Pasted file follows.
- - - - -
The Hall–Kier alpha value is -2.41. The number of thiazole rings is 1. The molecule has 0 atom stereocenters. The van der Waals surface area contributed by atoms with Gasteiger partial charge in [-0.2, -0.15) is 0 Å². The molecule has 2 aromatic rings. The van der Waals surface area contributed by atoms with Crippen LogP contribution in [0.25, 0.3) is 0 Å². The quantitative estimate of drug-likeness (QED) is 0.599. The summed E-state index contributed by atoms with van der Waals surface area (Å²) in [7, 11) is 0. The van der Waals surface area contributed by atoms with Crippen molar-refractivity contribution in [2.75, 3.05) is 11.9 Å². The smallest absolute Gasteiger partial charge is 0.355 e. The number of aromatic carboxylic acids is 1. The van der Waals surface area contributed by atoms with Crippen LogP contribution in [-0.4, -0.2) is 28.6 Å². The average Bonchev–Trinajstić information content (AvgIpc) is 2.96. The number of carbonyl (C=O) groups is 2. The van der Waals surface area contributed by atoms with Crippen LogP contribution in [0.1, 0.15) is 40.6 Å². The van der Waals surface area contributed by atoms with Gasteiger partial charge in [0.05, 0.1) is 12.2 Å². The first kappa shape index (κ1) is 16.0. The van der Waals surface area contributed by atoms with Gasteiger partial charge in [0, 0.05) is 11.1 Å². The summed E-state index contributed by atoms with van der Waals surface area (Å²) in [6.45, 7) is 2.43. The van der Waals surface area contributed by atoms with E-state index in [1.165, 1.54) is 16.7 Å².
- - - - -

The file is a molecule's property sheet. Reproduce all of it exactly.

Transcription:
The Hall–Kier alpha value is -2.41. The number of thiazole rings is 1. The molecule has 0 atom stereocenters. The van der Waals surface area contributed by atoms with Gasteiger partial charge in [-0.2, -0.15) is 0 Å². The molecule has 2 aromatic rings. The van der Waals surface area contributed by atoms with Crippen LogP contribution in [0.25, 0.3) is 0 Å². The quantitative estimate of drug-likeness (QED) is 0.599. The summed E-state index contributed by atoms with van der Waals surface area (Å²) in [7, 11) is 0. The van der Waals surface area contributed by atoms with Crippen molar-refractivity contribution in [2.75, 3.05) is 11.9 Å². The smallest absolute Gasteiger partial charge is 0.355 e. The number of aromatic carboxylic acids is 1. The van der Waals surface area contributed by atoms with Crippen LogP contribution in [-0.4, -0.2) is 28.6 Å². The average Bonchev–Trinajstić information content (AvgIpc) is 2.96. The number of carbonyl (C=O) groups is 2. The van der Waals surface area contributed by atoms with Crippen LogP contribution in [0.1, 0.15) is 40.6 Å². The van der Waals surface area contributed by atoms with Gasteiger partial charge in [0.05, 0.1) is 12.2 Å². The first kappa shape index (κ1) is 16.0. The van der Waals surface area contributed by atoms with Gasteiger partial charge in [0, 0.05) is 11.1 Å². The summed E-state index contributed by atoms with van der Waals surface area (Å²) in [6.45, 7) is 2.43. The van der Waals surface area contributed by atoms with E-state index in [1.165, 1.54) is 16.7 Å².